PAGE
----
The prospect of a clinic in this area of Nigeria provides wonderful opportunities on a multitude of levels. Below: Doctors and pastors together with Bishop John (second from right), Ven. Tom Furrer, Kateri Medical Services, Inc., and Elaine Chagnon, AEP Board Member.
The photo above was taken on the site of the proposed clinic. Graceland international School can be seen in the background.
Nigeria is the most populous nation in Africa, and the seventh most populous in the world. Nigeria’s education sector has been overburdened by strong population growth and a significant ‘youth bulge.’ (More than 60 percent of the country’s population is under the age of 24.)
2. Economic recession.
Oil accounts for 90% of Nigeria’s exports and 70% of government revenue. The collapse of international oil prices in 2016 pushed Nigeria into a deep recession, resulting in severe cuts in public spending which has affected government services nationwide. These cuts exacerbated the already existing crisis in education.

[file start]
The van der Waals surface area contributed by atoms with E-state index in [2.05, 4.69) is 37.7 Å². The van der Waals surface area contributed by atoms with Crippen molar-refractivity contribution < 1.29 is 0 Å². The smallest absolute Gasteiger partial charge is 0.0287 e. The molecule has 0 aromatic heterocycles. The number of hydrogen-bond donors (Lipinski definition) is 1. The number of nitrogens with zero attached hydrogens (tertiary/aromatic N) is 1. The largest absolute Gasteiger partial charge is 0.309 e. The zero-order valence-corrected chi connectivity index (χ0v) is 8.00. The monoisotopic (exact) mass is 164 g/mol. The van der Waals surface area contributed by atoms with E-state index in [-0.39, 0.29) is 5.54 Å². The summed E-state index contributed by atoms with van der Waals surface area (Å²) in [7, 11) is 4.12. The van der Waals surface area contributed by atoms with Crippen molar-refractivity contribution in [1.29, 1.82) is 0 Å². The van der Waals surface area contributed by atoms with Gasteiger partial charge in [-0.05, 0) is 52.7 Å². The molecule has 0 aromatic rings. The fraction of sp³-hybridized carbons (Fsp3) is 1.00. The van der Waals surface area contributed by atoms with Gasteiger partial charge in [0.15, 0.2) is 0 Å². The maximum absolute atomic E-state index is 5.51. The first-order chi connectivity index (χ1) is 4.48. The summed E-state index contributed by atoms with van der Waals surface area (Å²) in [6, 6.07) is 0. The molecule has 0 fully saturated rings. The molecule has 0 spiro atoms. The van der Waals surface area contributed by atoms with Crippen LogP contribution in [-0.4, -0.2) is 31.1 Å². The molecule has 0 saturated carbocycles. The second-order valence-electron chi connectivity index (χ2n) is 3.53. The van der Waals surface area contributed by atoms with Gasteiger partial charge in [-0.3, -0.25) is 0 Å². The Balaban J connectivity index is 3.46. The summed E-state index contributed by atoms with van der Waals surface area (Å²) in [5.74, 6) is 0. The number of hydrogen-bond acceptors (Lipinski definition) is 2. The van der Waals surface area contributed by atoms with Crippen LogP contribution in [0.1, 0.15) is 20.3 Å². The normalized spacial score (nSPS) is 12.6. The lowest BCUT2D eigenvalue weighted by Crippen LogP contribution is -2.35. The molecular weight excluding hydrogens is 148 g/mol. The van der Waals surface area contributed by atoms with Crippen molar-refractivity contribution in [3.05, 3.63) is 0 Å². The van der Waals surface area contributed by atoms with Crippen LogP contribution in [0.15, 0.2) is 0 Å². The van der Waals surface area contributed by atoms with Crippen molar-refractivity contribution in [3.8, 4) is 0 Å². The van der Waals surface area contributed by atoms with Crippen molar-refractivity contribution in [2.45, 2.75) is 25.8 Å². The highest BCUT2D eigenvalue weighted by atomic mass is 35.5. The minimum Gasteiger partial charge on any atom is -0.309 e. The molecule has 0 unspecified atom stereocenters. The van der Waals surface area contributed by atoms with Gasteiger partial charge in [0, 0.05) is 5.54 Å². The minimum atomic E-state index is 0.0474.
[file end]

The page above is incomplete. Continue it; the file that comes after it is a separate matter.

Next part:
3. Existing problems in education.
The education system was already underfunded and the recent cuts in the education budget has exacerbated the problems. There is a severe shortage of trained teachers, school buildings are falling into disrepair, there is shortage of textbooks and basic classroom equipment such as desks and blackboards.
Edited from: https://wenr.wes.org/2017/03/education-in-nigeria
Compulsory, free Universal Basic Education in primary and junior secondary schools, is the Nigerian Federal Government’s policy, yet millions of children especially from families of low income, either don't go to school or drop out. In Zamfara, the government has said it has taken measures to address the problem, yet thousands have never entered a classroom or dropped out to for economic and cultural reasons.
Concerned Parents and Educators identify the causes of low enrollment
The low enrollment of students in public schools is attributed to the high rate of poverty in Zamfara, education is free, but many parents cannot afford the cost of books, uniforms and transportation. Other reasons are the lack of insight into the long term value of education as well as poor infrastructure and accessibility. A father, Ali Sadi, said all his three children had attended public secondary school in Gusau, but that he had to withdraw his daughter and send her to work to make ends meet. His comments highlight another problem, the low value placed on educating girls.
Another parent, Musa Usman, said rural schools have the lowest attendance rate and that girls are less likely than boys to complete secondary education. He said girls are withdrawn and married-off for socio-cultural reasons.